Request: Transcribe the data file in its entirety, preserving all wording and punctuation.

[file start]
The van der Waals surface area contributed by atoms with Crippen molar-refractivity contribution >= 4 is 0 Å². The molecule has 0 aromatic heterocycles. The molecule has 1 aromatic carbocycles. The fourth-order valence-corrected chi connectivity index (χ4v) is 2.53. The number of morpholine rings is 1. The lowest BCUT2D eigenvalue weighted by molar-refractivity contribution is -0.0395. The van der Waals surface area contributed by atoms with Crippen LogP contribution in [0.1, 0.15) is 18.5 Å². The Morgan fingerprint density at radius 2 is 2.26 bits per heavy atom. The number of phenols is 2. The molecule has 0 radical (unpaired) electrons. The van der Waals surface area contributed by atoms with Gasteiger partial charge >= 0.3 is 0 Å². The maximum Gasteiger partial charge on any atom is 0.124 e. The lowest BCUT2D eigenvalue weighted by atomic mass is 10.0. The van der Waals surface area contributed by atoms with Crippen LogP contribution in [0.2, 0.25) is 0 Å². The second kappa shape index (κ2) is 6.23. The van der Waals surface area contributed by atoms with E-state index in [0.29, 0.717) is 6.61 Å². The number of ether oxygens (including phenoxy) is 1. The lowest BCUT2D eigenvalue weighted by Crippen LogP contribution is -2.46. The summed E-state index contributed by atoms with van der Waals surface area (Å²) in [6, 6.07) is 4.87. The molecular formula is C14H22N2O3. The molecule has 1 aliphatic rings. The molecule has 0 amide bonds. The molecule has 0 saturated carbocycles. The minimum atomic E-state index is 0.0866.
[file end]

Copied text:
The van der Waals surface area contributed by atoms with Crippen molar-refractivity contribution >= 4 is 0 Å². The molecule has 0 aromatic heterocycles. The molecule has 1 aromatic carbocycles. The fourth-order valence-corrected chi connectivity index (χ4v) is 2.53. The number of morpholine rings is 1. The lowest BCUT2D eigenvalue weighted by molar-refractivity contribution is -0.0395. The van der Waals surface area contributed by atoms with Crippen LogP contribution in [0.1, 0.15) is 18.5 Å². The Morgan fingerprint density at radius 2 is 2.26 bits per heavy atom. The number of phenols is 2. The molecule has 0 radical (unpaired) electrons. The van der Waals surface area contributed by atoms with Gasteiger partial charge >= 0.3 is 0 Å². The maximum Gasteiger partial charge on any atom is 0.124 e. The lowest BCUT2D eigenvalue weighted by atomic mass is 10.0. The van der Waals surface area contributed by atoms with Crippen LogP contribution in [0.2, 0.25) is 0 Å². The second kappa shape index (κ2) is 6.23. The van der Waals surface area contributed by atoms with E-state index in [0.29, 0.717) is 6.61 Å². The number of ether oxygens (including phenoxy) is 1. The lowest BCUT2D eigenvalue weighted by Crippen LogP contribution is -2.46. The summed E-state index contributed by atoms with van der Waals surface area (Å²) in [6, 6.07) is 4.87. The molecular formula is C14H22N2O3. The molecule has 1 aliphatic rings. The molecule has 0 amide bonds. The molecule has 0 saturated carbocycles. The minimum atomic E-state index is 0.0866.